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Mother believes religious cult is responsible for Oklahoma family's disappearance

The mother of a woman missing in southeastern Oklahoma since late 2009 said she believes a religious cult is responsible for the disappearance and now presumed deaths of her daughter, son-in-law and granddaughter.
by Andrew Knittle Modified: November 19, 2013 at 8:55 pm •  Published: November 19, 2013

The mother of a woman missing in northern Latimer County since late 2009 said she believes a religious cult is responsible for the disappearance and now presumed deaths of her daughter, son-in-law and granddaughter.

Three bodies were recovered over the weekend near Kinta, roughly three miles from where a truck belonging to Bobby and Sherilyn Jamison was found abandoned in October 2009.

Authorities have said the remains appear to be those of two adults and a child, fueling speculation that the Jamisons and their 6-year-old daughter, Madyson, finally have been found.

Law enforcement and volunteers launched a massive search after the family's disappearance but turned up nothing.

>>Read: Mud slows hunt for missing three in southeast Oklahoma (Published Oct. 24, 2009)

>>Read: Eufaula family’s fate remains mystery (Published May 2, 2010)

Sitting in her apartment Tuesday afternoon in northwest Oklahoma City, Connie Kokotan discounted “wild” theories about the disappearance of the Jamisons — even those publicly discussed by law enforcement officials.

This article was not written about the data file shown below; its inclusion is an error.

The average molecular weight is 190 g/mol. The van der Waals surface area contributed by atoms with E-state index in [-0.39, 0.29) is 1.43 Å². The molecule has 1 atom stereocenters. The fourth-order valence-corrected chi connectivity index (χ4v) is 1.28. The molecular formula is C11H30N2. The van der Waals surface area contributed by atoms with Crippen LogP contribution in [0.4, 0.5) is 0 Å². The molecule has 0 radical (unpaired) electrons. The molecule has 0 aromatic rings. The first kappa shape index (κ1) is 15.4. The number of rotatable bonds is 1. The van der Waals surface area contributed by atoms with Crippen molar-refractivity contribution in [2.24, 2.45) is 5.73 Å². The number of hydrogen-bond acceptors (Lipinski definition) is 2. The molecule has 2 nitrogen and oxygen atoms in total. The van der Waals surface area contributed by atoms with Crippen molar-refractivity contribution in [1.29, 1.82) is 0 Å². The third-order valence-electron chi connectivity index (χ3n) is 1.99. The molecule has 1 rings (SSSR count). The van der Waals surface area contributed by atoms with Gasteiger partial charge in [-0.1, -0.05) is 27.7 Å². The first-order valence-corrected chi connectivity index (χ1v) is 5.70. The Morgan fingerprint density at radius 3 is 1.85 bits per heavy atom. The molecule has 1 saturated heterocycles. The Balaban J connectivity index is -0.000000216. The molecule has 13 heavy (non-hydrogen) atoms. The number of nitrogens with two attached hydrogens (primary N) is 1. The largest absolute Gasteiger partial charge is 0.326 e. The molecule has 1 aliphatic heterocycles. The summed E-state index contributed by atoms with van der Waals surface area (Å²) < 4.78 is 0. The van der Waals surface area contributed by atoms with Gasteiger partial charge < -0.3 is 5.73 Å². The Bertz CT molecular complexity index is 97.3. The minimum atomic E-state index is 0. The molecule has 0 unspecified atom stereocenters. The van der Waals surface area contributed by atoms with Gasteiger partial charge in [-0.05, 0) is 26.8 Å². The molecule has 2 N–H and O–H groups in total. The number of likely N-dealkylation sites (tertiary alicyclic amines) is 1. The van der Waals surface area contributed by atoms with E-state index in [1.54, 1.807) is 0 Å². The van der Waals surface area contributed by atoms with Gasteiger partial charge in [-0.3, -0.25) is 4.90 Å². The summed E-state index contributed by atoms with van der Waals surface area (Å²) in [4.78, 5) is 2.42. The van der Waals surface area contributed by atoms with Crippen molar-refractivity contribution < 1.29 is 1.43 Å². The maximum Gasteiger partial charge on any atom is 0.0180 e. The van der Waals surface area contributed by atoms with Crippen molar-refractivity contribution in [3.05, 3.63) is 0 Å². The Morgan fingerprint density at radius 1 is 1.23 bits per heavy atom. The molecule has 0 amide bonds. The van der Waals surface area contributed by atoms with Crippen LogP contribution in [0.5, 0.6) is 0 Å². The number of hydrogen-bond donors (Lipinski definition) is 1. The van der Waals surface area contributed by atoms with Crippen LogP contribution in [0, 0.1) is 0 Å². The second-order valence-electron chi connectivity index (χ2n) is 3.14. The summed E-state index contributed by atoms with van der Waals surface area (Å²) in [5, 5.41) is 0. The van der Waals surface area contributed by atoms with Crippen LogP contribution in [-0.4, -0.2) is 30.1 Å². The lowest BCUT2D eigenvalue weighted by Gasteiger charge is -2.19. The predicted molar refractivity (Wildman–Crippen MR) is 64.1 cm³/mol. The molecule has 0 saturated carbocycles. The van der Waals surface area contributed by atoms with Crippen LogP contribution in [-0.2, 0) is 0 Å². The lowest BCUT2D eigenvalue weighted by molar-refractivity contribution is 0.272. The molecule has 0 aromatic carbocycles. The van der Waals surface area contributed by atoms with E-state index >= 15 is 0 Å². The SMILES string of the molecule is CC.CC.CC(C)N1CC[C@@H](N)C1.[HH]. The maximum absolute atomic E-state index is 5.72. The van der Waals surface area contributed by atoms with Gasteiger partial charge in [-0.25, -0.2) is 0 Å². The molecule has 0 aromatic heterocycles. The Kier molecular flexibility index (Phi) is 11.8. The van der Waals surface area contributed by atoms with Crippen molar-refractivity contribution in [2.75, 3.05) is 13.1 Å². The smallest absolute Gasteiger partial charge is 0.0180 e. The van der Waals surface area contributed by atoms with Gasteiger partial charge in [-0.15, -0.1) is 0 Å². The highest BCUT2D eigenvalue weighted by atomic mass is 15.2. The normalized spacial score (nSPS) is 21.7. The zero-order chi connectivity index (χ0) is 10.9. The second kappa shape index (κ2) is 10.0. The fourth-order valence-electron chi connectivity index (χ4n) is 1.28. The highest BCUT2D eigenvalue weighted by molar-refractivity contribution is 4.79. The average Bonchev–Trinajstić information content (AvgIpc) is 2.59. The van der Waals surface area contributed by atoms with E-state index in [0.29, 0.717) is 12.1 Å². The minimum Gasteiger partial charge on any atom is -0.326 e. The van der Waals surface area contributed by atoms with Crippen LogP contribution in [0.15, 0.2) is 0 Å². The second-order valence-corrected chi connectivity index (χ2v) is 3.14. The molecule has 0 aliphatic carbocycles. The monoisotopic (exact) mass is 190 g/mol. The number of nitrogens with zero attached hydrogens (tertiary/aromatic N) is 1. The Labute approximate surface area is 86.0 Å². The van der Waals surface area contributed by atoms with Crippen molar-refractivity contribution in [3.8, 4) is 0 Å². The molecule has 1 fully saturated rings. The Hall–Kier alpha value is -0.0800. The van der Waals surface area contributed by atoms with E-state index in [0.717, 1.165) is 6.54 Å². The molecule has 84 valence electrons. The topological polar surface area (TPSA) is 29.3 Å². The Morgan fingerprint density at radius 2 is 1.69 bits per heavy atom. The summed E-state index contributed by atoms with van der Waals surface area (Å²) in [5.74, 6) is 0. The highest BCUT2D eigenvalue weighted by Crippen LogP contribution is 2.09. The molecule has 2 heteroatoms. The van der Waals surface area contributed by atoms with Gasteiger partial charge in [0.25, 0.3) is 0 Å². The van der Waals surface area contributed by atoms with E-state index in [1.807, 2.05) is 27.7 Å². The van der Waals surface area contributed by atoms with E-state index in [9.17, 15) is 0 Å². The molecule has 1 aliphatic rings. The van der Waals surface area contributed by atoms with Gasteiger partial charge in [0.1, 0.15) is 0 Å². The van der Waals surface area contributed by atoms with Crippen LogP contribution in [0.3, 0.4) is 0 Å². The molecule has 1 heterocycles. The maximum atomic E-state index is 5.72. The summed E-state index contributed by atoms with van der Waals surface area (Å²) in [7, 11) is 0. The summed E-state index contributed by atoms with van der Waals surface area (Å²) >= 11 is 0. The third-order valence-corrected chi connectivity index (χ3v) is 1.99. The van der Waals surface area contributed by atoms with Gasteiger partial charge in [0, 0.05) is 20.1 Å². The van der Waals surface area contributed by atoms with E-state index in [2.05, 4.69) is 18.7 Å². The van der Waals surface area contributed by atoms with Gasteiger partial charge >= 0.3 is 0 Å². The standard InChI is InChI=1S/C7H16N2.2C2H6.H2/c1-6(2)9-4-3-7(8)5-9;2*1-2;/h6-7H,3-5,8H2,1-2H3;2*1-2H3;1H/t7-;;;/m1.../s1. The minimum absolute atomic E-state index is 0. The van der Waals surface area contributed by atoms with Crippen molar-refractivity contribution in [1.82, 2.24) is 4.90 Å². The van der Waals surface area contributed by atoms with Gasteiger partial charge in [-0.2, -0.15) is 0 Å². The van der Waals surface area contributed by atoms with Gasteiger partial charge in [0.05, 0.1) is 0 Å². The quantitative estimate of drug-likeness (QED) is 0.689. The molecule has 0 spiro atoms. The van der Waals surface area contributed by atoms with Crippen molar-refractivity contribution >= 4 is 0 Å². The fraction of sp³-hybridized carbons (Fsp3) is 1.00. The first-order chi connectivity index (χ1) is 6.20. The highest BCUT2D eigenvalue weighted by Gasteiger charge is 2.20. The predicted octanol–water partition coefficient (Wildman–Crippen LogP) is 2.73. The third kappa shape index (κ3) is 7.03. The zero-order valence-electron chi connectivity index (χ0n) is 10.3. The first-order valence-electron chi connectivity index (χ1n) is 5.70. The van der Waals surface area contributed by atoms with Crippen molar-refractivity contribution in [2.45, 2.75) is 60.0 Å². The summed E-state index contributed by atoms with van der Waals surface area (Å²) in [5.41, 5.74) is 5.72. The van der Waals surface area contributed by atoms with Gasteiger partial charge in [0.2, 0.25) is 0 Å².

“Just like I've said from the very beginning, I think somebody killed them,” Kokotan said. “There's just no way that Bobby and Sherilyn would ever let anything happen to Madyson unless something had been done to them.”

Kokotan, 63, said that Sherilyn Jamison was on a “hit list” maintained by an unnamed religious cult operating in southeast Oklahoma.

Nothing about the Jamisons' case has been typical.

After the family's disappearance, it was revealed — by their pastor — that the Jamisons were engaged in spiritual warfare with ghosts living at their Eufaula lake house.

Reports at the time also describe a large storage container found at the lake house, that spoke of witchcraft and impending danger for the family.

Shortly before his family disappeared, Bobby Jamison had told his pastor he was reading a “satanic bible” and that he was seeking “special bullets” to do battle with spirits.

“That part of Oklahoma is known for that ... cults and stuff like that ... from what I've been told and from what I've read,” Kokotan said.

“I was told (around the time of Sherilyn's disappearance) ... that she was on a cult's hit list.”

New details

While Oklahoma State Bureau of Investigation officials have said that nothing was found at the scene to help identify the three bodies found over the weekend, Kokotan said an OSBI agent told her that a child's shoe was found nearby.

“I asked them what it looked like, what color is was,” she said. “Madyson's favorite color was pink. She always wore pink.”

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by Andrew Knittle
Investigative Reporter
Andrew Knittle has covered state water issues, tribal concerns and major criminal proceedings during his career as an Oklahoma journalist. He has won reporting awards from the state's Associated Press bureau and prides himself on finding a real...
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